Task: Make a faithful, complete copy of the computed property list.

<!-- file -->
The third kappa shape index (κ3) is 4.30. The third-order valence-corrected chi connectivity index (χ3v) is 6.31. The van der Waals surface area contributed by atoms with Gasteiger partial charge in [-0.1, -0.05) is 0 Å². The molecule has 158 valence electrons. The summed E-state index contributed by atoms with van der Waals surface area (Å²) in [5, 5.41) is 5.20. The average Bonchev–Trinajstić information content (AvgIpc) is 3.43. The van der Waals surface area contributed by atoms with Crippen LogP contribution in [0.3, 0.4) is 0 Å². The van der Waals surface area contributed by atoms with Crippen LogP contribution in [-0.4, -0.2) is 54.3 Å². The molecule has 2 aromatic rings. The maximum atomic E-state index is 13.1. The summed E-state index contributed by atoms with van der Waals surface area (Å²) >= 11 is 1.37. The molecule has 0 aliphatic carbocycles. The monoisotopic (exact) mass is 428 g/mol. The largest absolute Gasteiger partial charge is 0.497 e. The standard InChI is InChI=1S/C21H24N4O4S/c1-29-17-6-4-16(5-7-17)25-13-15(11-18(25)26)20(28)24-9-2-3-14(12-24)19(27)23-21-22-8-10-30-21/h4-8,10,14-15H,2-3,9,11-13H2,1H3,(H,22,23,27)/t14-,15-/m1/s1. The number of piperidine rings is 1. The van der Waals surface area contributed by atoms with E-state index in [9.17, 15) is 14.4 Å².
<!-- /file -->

The third kappa shape index (κ3) is 4.30. The third-order valence-corrected chi connectivity index (χ3v) is 6.31. The van der Waals surface area contributed by atoms with Gasteiger partial charge in [-0.1, -0.05) is 0 Å². The molecule has 158 valence electrons. The summed E-state index contributed by atoms with van der Waals surface area (Å²) in [5, 5.41) is 5.20. The average Bonchev–Trinajstić information content (AvgIpc) is 3.43. The van der Waals surface area contributed by atoms with Crippen LogP contribution in [0.3, 0.4) is 0 Å². The van der Waals surface area contributed by atoms with Crippen LogP contribution in [-0.4, -0.2) is 54.3 Å². The molecule has 2 aromatic rings. The maximum atomic E-state index is 13.1. The summed E-state index contributed by atoms with van der Waals surface area (Å²) >= 11 is 1.37. The molecule has 0 aliphatic carbocycles. The monoisotopic (exact) mass is 428 g/mol. The largest absolute Gasteiger partial charge is 0.497 e. The standard InChI is InChI=1S/C21H24N4O4S/c1-29-17-6-4-16(5-7-17)25-13-15(11-18(25)26)20(28)24-9-2-3-14(12-24)19(27)23-21-22-8-10-30-21/h4-8,10,14-15H,2-3,9,11-13H2,1H3,(H,22,23,27)/t14-,15-/m1/s1. The number of piperidine rings is 1. The van der Waals surface area contributed by atoms with E-state index in [9.17, 15) is 14.4 Å².